Two summers ago I met an avid baseball fan who told me that Royals fans were a myth.
Who would support at team that hasn’t had a winning season since 2003?
Does anyone ever believe the team when they claim that they will get better in the proverbial “next year”?
Well, at the Royals game I attended—a matchup against floundering Twins to see who would be placed in the AL Central cellar—there were an announced 25,253 in attendance.
Usually the stadium would be packed with Twins fans; however, because of the team’s rough season only a few Minnesotans made the seven-hour drive down I-35 to Kauffman Stadium.
It was an honest 20,000-plus people there and many were decked out in Royals gear.
Yes – with the $35 dollar New Era KC hats.
Yes – with Hosmer, Moustakas and Francoeur uniforms.
Yes – with shirts that said “1985 World Series Champions” (a victory that came in Game 7 against the crosstown rival St. Louis Cardinals).
This isn’t like the “announced” 18,617 average who attend Marlins games (SI reported a head count of 347 at a game) or the 29,185 average who “attend” Braves games (58.7 percent paid, pitiful for a historically-significant team that’s considered a playoff contender).
These fans were there.
They applauded when their ace, 34-year-old Bruce Chen, retired the last 12 batters he faced in an eight inning shutout.
There was palpable anticipation as the crowd followed home runs hit by Mike Moustakas and Alex Gordon into the seats.
They laughed when the kiss cam was placed on Twins players Anthony Swarzak and Trevor Plouffe (Swarzak gave Plouffe a faux come on look).
They were engaged (the fans, that is).
The question arisen is: why?
Why spend $9 on beer when you can get a twelve-pack for $3 more at the local liquor store?
Why drive to a stadium that is placed 15 minutes outside of the city?
Why spend your hard-earned money on a perennial loser?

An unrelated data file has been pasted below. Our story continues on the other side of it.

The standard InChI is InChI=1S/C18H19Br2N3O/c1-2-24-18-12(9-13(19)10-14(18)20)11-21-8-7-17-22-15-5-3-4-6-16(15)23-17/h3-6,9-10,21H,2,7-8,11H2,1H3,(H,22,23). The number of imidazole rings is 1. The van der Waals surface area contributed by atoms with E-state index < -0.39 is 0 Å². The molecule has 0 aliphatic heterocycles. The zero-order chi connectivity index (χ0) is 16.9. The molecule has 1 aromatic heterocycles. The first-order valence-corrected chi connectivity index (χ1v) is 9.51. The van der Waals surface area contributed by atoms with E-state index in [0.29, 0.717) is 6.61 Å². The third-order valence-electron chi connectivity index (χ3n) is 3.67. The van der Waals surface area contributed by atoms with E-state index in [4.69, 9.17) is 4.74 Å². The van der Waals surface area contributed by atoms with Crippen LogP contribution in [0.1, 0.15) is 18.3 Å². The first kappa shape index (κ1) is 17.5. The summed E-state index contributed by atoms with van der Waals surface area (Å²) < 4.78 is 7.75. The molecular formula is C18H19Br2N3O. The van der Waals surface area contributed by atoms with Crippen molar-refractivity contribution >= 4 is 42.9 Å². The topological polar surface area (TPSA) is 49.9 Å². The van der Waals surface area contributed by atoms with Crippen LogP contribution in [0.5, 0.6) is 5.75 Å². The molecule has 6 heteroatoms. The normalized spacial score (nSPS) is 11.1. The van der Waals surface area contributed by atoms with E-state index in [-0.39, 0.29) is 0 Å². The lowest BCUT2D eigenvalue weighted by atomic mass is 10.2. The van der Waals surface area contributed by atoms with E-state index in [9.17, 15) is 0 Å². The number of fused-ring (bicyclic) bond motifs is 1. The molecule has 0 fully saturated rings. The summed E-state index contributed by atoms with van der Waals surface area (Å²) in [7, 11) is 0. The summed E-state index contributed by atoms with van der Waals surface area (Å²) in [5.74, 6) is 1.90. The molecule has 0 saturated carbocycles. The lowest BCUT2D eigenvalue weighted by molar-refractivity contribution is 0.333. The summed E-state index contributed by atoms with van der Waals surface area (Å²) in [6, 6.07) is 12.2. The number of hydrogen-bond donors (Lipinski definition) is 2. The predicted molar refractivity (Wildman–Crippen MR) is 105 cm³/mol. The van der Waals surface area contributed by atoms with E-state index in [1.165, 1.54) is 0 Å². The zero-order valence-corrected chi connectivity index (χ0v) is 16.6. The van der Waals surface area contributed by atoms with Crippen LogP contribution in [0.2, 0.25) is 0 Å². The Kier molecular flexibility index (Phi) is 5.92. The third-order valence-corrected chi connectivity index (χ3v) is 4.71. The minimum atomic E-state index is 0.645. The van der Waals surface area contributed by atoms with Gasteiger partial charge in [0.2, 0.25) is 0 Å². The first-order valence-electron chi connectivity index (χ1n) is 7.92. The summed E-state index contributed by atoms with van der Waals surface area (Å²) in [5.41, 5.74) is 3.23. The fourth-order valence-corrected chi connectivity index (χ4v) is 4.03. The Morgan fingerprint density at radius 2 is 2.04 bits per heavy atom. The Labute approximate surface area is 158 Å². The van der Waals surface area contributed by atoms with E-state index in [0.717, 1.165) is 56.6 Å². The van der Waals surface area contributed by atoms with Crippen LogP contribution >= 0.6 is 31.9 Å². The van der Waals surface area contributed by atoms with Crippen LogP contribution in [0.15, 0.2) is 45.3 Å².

It is a proud city.
Kansas City, located in Missouri and Kansas, is a beautiful city.
More pertinent, however, may be the team itself.
In Ken Burns’ critically-acclaimed documentary on the history of baseball (simply called Baseball), experts discuss the Mets inception in 1960.
At the time the Yankees were a dynasty with Roger Maris, Mickey Mantle and Co., but the Mets, a god-awful expansion team, were outdrawing their New York counterparts.
One expert, the late Stephen Jay Gould (a New Yorker), put it simply—we identify more with losers.
I cover the Twins. It is in my best interest to see the Royals lose.
In fact, I’m kinda embarrassed that my team might finish behind KC in the AL Central.
However, this season has a silver lining for me. It separated the real fans from the fair-weather supporters.
Most games I covered were sellouts. Attendance never dipped below 36,000.
All over Minnesota I saw Twins hats, Twins shirts, Twins bumper stickers.
We all want to see them win. We want 1987 and 1991 again.
However, we don’t discard them because they are losing.
As for the Royals: it would be fun to see them win.
It would be great to see the Cards-Royals and A’s-Royals rivalries renewed.
It would be fun to see Twins-Royals become a hot ticket.
However, for the time being, they’re still a losing team.
But, let me set the record straight:
Royals fans are not a myth.
Tom Schreier covers hockey and baseball for Bleacher Report. Follow him @tschreier3.